Before we can learn more about pi, it will help if we review a bit of geometry. In particular, we need to brush up on circles. Why? Well, we’ll get around (pun intended!) to that in a second…

The circumference of a circle is its perimeter or the length around it. The distance from the center of a circle to its edge is the radius. The distance from one side of a circle to the opposite side (twice the radius) is the diameter. The area of a circle is the number of square units inside the circle.

Since circles can vary in size, yet they all retain the same shape, ancient mathematicians knew there had to be a special relationship amongst the elements of a circle. That special relationship turns out to be the mathematical constant known as pi.

pi is the ratio of a circle’s circumference to its diameter. Regardless of the size of the circle, pi is always the same number. So, for any circle, dividing its circumference by its diameter will give you the exact same number: 3.14159…or pi.

pi is also an irrational number, which means that its value cannot be expressed exactly as a simple fraction. As a result, pi is an infinite decimal. Although 22/7 gives a result that is close to pi, it is not the same number.

Since mathematicians can’t work with infinite decimals easily, they often need to approximate pi. For most purposes, pi can be approximated as 3.14159. Some people even shorten it to 3.14, which is why pi Day is celebrated on March 14 (3/14).

Interestingly, there can be no “final” digit of pi, because it’s an irrational number that never ends. Mathematicians have also proved that there are no repeating patterns in the digits of pi.

Computers have calculated pi to over three trillion digits. Here are a few representations of pi to different numbers of digits (past the decimal):

  • pi to 10 digits: 3.1415926535
  • pi to 100 digits: 3.1415926535897932384626433832795028841971693993751058209749445923078164062862089986280348253421170679
  • pi to 1000 digits: 3.1415926535897932384626433832795028841971693993751058209749445923078164062862089986280348253421170679821480865132823066470938446095505822317253594081284811174502841027019385211055596446229489549303819644288109756659334461284756482337867831652712019091456485669234603486104543266482133936072602491412737245870066063155881748815209209628292540917153643678925903600113305305488204665213841469519415116094330572703657595919530921861173819326117931051185480744623799627495673518857527248912279381830119491298336733624406566430860213949463952247371907021798609437027705392171762931767523846748184676694051320005681271452635608277857713427577896091736371787214684409012249534301465495853710507922796892589235420199561121290219608640344181598136297747713099605187072113499999983729780499510597317328160963185950244594553469083026425223082533446850352619311881710100031378387528865875332083814206171776691473035982534904287554687311595628638823537875937519577818577805321712268066130019278766111959092164201989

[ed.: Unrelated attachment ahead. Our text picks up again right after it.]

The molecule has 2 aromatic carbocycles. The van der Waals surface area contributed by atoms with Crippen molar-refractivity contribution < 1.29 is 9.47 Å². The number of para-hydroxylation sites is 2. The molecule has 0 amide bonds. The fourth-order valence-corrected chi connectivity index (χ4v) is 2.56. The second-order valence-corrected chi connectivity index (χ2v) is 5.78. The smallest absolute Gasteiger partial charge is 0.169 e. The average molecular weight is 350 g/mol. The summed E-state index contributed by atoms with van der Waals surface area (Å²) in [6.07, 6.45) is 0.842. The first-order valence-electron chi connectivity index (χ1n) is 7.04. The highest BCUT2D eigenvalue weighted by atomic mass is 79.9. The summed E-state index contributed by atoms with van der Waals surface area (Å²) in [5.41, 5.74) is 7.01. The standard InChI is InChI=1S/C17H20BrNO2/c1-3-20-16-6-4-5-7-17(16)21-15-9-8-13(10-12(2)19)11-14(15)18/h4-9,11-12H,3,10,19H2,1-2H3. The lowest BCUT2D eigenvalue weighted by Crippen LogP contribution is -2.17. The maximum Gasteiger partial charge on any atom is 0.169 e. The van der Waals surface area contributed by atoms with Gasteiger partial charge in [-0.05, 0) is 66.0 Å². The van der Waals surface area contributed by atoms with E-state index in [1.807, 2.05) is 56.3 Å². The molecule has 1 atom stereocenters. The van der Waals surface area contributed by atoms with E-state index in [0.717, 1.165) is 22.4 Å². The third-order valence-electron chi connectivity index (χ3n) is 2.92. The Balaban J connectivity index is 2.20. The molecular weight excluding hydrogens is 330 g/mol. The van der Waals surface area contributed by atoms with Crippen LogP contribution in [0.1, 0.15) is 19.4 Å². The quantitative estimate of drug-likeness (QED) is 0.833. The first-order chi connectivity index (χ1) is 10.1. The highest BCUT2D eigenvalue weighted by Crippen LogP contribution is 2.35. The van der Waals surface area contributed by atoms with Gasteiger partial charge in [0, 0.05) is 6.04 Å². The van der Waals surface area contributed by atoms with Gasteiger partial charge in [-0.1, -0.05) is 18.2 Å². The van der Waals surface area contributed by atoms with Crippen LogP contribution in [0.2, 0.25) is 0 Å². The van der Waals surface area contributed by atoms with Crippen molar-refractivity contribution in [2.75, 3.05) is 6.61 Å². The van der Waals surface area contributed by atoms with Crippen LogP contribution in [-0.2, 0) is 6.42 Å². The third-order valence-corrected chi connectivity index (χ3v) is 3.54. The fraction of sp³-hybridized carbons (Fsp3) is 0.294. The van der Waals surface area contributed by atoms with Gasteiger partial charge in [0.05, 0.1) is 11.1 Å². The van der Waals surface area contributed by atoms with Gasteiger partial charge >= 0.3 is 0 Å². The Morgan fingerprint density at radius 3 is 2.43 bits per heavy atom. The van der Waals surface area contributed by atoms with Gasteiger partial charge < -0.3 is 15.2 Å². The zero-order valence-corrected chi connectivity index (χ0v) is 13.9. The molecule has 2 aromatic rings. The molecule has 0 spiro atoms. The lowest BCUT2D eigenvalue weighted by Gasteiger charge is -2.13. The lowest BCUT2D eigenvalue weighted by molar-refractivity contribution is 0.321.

pi is an important part of many mathematical formulas. Most geometry students first encounter pi when they study circles and learn that the area of a circle is equal to pi times the square of the length of the radius. This formula — A=πr2 — is sometimes described as “area equals pi r squared,” which is the basis of the old joke about pies being round, not square.

You may have noticed in the equation above and in many other places, pi is represented by (and takes its name from) the Greek letter pi (π). The Greek letter π was first used to represent pi by William Jones in 1706, because π was an abbreviation of the Greek word for perimeter: "περίμετρος."

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